at least I'd like to think that parts of it did, even if there hasn't been
any obvious change in the pace or direction of financial activity migration
away from the "light" of reciprocal disclosure and limited transparency, and
into the "shadows" where nobody knows nothing. Regardless, I think that *we*
should take advantage of the opportunity to learn from this episode, even if
bankers themselves don't. Considering that Internet industry members still
enjoy the kind of operational autonomy and freedom of private action that US
banks once had -- until their own self-governance mechanisms stopped working
(and the Fed took over, c. 1907), the stakes on the line during the next few
years really couldn't be higher...
TV, speaking form myself alone
On May 11, 2011, at 5:12 PM, Mike Burns wrote:
> Hi Tom and welcome to this particular discussion,
> The current legal realities I referenced are the implications of the
> public information associated with the MS/Nortel deal.
> In this forum I have argued that the public bankruptcy documents reveal
> that the addresses transferred from Nortel to MS were not originally
> allocated to Nortel, but represented some accumulation of addresses
> allocated to Nortel's "predecessors in interest" who were Nortel
> acquisitions from the 1990s.
> I argued that MS and Nortel negotiated a deal to sell all the addresses
> in that accretion, although the public documents reveal that Microsoft was
> able to bid on an amount smaller than the entire lot.
> After the original asset sale agreement between MS and Nortel was
> negotiated, ARIN became aware of the transaction, and after some
> negotiations with the parties at interest, and some changes to the
> MS/Nortel asset agreement, made a press release claiming that the transfer
> could proceed under existing ARIN policy.
> ARIN later revealed the policy utilized to be NRPM 8.3, which requires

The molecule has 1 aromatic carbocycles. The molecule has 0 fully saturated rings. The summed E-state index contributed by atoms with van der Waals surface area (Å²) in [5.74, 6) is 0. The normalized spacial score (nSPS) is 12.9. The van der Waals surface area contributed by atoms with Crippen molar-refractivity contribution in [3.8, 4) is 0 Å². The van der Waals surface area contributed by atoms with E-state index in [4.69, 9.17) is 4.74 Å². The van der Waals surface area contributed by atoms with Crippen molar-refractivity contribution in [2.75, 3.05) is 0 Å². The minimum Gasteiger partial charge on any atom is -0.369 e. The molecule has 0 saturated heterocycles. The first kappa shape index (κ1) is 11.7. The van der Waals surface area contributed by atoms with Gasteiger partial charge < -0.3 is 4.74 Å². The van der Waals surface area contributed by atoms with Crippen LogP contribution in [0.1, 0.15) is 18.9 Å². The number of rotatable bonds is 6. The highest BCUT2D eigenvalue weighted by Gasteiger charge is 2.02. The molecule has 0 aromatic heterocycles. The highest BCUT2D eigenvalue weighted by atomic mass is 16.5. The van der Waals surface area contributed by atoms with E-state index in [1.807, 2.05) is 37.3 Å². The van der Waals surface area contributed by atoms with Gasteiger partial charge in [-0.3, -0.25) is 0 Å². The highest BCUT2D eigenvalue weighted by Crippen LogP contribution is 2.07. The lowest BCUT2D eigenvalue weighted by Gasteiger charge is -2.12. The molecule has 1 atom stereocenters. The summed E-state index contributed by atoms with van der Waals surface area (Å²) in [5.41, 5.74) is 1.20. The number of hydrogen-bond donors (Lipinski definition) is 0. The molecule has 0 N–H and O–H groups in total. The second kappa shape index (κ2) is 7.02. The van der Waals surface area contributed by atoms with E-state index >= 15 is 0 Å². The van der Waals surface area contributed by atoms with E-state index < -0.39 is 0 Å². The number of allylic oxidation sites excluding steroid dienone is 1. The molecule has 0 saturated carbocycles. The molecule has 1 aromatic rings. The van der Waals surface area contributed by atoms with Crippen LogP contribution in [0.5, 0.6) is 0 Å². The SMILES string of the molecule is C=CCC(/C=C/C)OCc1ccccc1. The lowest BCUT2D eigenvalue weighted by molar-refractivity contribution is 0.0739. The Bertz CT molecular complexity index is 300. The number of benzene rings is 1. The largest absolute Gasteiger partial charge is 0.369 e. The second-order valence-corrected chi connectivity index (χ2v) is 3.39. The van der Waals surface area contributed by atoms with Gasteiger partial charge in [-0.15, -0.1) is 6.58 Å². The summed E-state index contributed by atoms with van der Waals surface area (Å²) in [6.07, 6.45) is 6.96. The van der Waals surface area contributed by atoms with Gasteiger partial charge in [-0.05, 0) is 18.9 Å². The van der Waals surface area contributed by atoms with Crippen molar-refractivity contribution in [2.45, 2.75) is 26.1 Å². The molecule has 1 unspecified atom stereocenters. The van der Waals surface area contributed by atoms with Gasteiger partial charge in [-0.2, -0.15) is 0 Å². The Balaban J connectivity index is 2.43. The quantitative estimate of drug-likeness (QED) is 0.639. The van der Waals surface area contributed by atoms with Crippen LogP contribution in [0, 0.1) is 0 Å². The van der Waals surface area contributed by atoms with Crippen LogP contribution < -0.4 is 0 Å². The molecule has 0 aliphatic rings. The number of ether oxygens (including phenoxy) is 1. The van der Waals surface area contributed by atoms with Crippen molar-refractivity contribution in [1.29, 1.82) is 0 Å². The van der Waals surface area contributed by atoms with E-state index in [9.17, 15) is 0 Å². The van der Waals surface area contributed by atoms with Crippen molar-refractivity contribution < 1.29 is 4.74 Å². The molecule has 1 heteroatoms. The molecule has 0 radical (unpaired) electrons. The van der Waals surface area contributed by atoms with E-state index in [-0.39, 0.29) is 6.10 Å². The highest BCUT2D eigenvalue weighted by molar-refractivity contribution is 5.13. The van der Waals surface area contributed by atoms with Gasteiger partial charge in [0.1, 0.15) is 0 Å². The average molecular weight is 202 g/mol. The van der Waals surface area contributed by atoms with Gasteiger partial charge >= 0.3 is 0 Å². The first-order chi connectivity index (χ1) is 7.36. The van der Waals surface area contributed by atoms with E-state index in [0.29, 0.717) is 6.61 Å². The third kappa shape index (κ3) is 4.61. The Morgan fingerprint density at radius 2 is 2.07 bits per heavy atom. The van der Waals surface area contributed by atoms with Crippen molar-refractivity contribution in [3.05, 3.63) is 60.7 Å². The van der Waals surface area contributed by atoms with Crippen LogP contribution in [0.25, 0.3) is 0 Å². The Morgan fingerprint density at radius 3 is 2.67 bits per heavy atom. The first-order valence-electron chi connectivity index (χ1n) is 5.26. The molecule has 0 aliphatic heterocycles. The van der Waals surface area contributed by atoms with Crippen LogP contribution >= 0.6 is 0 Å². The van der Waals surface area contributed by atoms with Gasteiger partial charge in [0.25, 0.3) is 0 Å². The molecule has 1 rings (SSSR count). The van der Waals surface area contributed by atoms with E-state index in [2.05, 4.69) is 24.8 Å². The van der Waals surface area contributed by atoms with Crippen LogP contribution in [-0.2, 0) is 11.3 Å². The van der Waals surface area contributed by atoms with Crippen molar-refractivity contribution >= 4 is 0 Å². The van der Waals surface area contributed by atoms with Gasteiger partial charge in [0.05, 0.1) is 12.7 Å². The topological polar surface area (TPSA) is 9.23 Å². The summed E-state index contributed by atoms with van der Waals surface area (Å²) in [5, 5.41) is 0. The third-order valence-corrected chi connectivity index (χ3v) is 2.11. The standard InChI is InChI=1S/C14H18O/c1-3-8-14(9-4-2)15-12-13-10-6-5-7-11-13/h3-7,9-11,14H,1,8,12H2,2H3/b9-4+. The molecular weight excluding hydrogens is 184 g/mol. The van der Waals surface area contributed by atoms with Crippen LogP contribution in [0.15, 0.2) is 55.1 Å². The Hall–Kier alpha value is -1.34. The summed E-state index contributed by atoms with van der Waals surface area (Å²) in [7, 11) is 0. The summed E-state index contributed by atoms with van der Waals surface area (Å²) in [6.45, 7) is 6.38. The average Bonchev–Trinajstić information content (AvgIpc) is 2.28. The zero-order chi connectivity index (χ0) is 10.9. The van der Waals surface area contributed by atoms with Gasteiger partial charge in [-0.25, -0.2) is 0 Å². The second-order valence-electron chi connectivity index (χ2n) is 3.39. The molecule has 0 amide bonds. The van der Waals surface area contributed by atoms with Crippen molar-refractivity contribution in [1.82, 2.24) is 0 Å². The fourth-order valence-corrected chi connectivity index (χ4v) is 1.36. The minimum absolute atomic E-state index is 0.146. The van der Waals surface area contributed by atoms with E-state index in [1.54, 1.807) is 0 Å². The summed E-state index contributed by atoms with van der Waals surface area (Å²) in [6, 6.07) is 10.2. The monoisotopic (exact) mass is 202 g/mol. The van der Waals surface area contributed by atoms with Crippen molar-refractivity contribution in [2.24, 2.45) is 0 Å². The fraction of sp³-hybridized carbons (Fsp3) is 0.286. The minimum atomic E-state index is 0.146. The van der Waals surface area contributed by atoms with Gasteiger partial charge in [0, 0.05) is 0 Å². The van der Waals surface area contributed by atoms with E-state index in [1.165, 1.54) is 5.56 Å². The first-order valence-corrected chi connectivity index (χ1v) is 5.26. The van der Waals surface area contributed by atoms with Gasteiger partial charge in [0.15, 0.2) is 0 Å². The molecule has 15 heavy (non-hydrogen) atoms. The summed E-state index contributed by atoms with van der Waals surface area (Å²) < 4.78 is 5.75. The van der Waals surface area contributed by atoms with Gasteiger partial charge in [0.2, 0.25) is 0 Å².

> four things which may or may not have actually happened:
> 1. Addresses are supposed to be issued back to ARIN and then reissued to
> the recipient, Microsoft, and the bankruptcy docs did not reveal this
> happened in any way.
> 2. Address are supposed to be transferred as a single aggregate, but if
> the addresses were an assortment of netblocks from prior Nortel
> acquisitions, this could not have happened.
> 3. Recipients were required to sign an RSA, MS signed a modified LRSA.
> 4. Finally, the requirement at issue here, a needs analysis had to be
> completed by ARIN, which magically showed that MS qualified for exactly
> the amount already bid for and negotiated the sale of.
> If they had needed fewer addresses, they could have bid for less than the
> full pool.
> If they needed more addresses, they should have received an additional
> ARIN allocation.
> Paraphrasing Goldilocks, the random allocation of addresses to long-ago
> Nortel acquisitions was "just right."
> My reading of the bankruptcy documents leads me to the conclusion that the
> bankruptcy judge found that Nortel had the exclusive right to transfer the
> addresses, even though the judge had not been informed of any
> ex-post-facto NRPM 8.2 transfer from the original registrants to Nortel.
> To me, this means he was convinced that ARIN had no rights over
> transferring the addresses, although ARIN has rights over reflecting that
> transfer in Whois. This is consistent with a declaration by the head of
> ARIN at the time in the Kremen case where he stated that ARIN has no
> authority over legacy addresses.
> My argument is that the apparent success of RIR stewardship (although I
> claim many of the allocated and unrouted addresses represent failures
> here) over the last two decades is laudable and represents an obvious